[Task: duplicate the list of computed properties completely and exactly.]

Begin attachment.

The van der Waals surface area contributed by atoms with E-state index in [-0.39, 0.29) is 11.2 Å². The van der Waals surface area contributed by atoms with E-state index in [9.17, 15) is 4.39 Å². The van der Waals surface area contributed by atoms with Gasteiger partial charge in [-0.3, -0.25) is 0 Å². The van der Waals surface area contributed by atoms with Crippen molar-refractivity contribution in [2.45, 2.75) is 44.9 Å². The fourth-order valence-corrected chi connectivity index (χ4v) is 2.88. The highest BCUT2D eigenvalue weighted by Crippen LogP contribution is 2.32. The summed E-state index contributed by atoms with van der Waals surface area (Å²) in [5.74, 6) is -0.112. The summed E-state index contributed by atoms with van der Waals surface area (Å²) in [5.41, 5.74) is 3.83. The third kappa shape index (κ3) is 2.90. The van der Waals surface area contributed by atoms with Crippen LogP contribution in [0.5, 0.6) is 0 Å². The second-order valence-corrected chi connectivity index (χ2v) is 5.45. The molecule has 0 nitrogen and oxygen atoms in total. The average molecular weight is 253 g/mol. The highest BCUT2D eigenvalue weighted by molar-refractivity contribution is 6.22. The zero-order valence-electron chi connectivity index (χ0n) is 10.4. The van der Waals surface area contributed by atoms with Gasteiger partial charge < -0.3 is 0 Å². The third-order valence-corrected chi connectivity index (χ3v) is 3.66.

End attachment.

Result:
The van der Waals surface area contributed by atoms with E-state index in [-0.39, 0.29) is 11.2 Å². The van der Waals surface area contributed by atoms with E-state index in [9.17, 15) is 4.39 Å². The van der Waals surface area contributed by atoms with Gasteiger partial charge in [-0.3, -0.25) is 0 Å². The van der Waals surface area contributed by atoms with Crippen molar-refractivity contribution in [2.45, 2.75) is 44.9 Å². The fourth-order valence-corrected chi connectivity index (χ4v) is 2.88. The highest BCUT2D eigenvalue weighted by Crippen LogP contribution is 2.32. The summed E-state index contributed by atoms with van der Waals surface area (Å²) in [5.74, 6) is -0.112. The summed E-state index contributed by atoms with van der Waals surface area (Å²) in [5.41, 5.74) is 3.83. The third kappa shape index (κ3) is 2.90. The van der Waals surface area contributed by atoms with Crippen LogP contribution in [0.5, 0.6) is 0 Å². The second-order valence-corrected chi connectivity index (χ2v) is 5.45. The molecule has 0 nitrogen and oxygen atoms in total. The average molecular weight is 253 g/mol. The highest BCUT2D eigenvalue weighted by molar-refractivity contribution is 6.22. The zero-order valence-electron chi connectivity index (χ0n) is 10.4. The van der Waals surface area contributed by atoms with Gasteiger partial charge < -0.3 is 0 Å². The third-order valence-corrected chi connectivity index (χ3v) is 3.66.